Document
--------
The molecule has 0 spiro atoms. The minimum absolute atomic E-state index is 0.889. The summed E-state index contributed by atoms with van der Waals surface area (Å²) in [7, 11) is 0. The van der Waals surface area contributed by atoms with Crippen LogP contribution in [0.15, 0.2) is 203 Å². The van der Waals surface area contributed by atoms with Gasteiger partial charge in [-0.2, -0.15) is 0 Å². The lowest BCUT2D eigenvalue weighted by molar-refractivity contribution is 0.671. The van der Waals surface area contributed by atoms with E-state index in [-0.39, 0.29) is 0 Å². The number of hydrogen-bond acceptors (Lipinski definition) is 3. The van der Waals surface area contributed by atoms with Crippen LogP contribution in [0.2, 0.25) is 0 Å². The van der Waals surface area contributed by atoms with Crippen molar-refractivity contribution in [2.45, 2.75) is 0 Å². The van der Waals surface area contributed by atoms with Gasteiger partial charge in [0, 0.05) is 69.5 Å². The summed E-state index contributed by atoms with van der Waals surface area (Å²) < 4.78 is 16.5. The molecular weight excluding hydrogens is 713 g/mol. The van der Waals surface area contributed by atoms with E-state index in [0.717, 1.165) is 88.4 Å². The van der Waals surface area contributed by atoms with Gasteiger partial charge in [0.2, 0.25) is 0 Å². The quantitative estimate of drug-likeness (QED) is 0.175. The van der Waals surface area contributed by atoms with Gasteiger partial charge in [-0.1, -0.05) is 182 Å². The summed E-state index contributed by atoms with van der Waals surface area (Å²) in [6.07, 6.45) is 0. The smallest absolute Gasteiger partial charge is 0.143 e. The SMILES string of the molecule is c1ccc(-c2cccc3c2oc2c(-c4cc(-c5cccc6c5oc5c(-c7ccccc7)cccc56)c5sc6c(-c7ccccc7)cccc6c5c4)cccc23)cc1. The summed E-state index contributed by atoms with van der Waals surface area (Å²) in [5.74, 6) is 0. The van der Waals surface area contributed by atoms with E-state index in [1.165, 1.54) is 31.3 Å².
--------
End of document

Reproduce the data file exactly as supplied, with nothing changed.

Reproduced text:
The molecule has 0 spiro atoms. The minimum absolute atomic E-state index is 0.889. The summed E-state index contributed by atoms with van der Waals surface area (Å²) in [7, 11) is 0. The van der Waals surface area contributed by atoms with Crippen LogP contribution in [0.15, 0.2) is 203 Å². The van der Waals surface area contributed by atoms with Gasteiger partial charge in [-0.2, -0.15) is 0 Å². The lowest BCUT2D eigenvalue weighted by molar-refractivity contribution is 0.671. The van der Waals surface area contributed by atoms with E-state index in [-0.39, 0.29) is 0 Å². The number of hydrogen-bond acceptors (Lipinski definition) is 3. The van der Waals surface area contributed by atoms with Crippen LogP contribution in [0.2, 0.25) is 0 Å². The van der Waals surface area contributed by atoms with Crippen molar-refractivity contribution in [2.45, 2.75) is 0 Å². The van der Waals surface area contributed by atoms with Gasteiger partial charge in [0, 0.05) is 69.5 Å². The summed E-state index contributed by atoms with van der Waals surface area (Å²) < 4.78 is 16.5. The molecular weight excluding hydrogens is 713 g/mol. The van der Waals surface area contributed by atoms with E-state index in [0.717, 1.165) is 88.4 Å². The van der Waals surface area contributed by atoms with Gasteiger partial charge in [0.2, 0.25) is 0 Å². The quantitative estimate of drug-likeness (QED) is 0.175. The van der Waals surface area contributed by atoms with Gasteiger partial charge in [-0.1, -0.05) is 182 Å². The summed E-state index contributed by atoms with van der Waals surface area (Å²) in [6.07, 6.45) is 0. The smallest absolute Gasteiger partial charge is 0.143 e. The SMILES string of the molecule is c1ccc(-c2cccc3c2oc2c(-c4cc(-c5cccc6c5oc5c(-c7ccccc7)cccc56)c5sc6c(-c7ccccc7)cccc6c5c4)cccc23)cc1. The summed E-state index contributed by atoms with van der Waals surface area (Å²) in [5.74, 6) is 0. The van der Waals surface area contributed by atoms with E-state index in [1.165, 1.54) is 31.3 Å².